No British biotech company has yet to bring a compound to market, let alone emulated Amgen's success. Nevertheless, Celltech and Chiroscience are expected to obtain approval for their first drugs shortly. In the US, biotech companies have brought 20 drugs to market. In fact, Chiroscience obtained Food and Drugs Administration approval last month for Chirocaine, a long-lasting local anaesthetic. Even so, the FDA has yet to be convinced of its superiority over a generic competitor. Celltech's leukemia treat- ment is in the late stages of trials. "Both drugs offer advantages and the clinical data look compelling," said Mr Woolf.
However, drugs can and do fail at the last hurdle. This has meant that many biotech companies seek to do something other than create compounds, to generate a secure cash flow. Dolly the sheep produces a rare protein in its milk which is used to treat cystic fibrosis. PPL Therapeutics, Dolly's begetter, employs a flock of Dollies as a cheap medicine factory. But its shares have fallen sharply, too.
A rare success, Powderject, developed a needle-less drug injection system before obtaining a deal with GlaxoWellcome to produce DNA vaccines. Its shares went from 175p to 670p, showing the real potential.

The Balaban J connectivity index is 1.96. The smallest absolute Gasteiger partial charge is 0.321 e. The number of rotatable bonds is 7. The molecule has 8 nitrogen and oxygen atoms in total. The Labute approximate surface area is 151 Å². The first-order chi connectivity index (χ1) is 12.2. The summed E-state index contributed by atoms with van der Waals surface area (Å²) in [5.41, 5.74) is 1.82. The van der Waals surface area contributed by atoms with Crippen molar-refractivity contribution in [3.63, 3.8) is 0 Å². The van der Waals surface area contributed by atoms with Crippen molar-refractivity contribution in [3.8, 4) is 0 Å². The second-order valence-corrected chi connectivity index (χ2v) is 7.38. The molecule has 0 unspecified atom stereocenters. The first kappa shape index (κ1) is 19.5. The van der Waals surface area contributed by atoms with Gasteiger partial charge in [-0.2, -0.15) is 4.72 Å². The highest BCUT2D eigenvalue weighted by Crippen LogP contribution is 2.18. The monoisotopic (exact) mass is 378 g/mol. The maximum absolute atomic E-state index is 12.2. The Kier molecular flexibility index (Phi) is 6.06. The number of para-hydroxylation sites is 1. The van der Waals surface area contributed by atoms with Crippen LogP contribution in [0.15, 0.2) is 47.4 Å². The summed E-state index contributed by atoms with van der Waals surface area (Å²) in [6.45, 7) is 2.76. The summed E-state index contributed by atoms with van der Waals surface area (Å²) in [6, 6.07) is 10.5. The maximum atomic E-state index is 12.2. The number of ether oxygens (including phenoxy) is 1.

The biotech sector has become a catch-all phrase for emerging life sciences companies. The Government's initiatives are directed at enabling companies to move from re- search to manufacture, improving training and disseminating best practice. "We are taking steps to improve the tax framework. We are looking at equity incentives for key managers in smaller hi-tech companies," said Mr Battle.
The row over biotechnology in this country contrasts with acceptance in the US. This can partly be attributed to the absence of a European equivalent of the FDA - a strong, clearly independent regulator.
While genetically modified foods are only part of the biotech story, rebuilding confidence is vital if Britain is to reap the benefits of the life sciences revolution.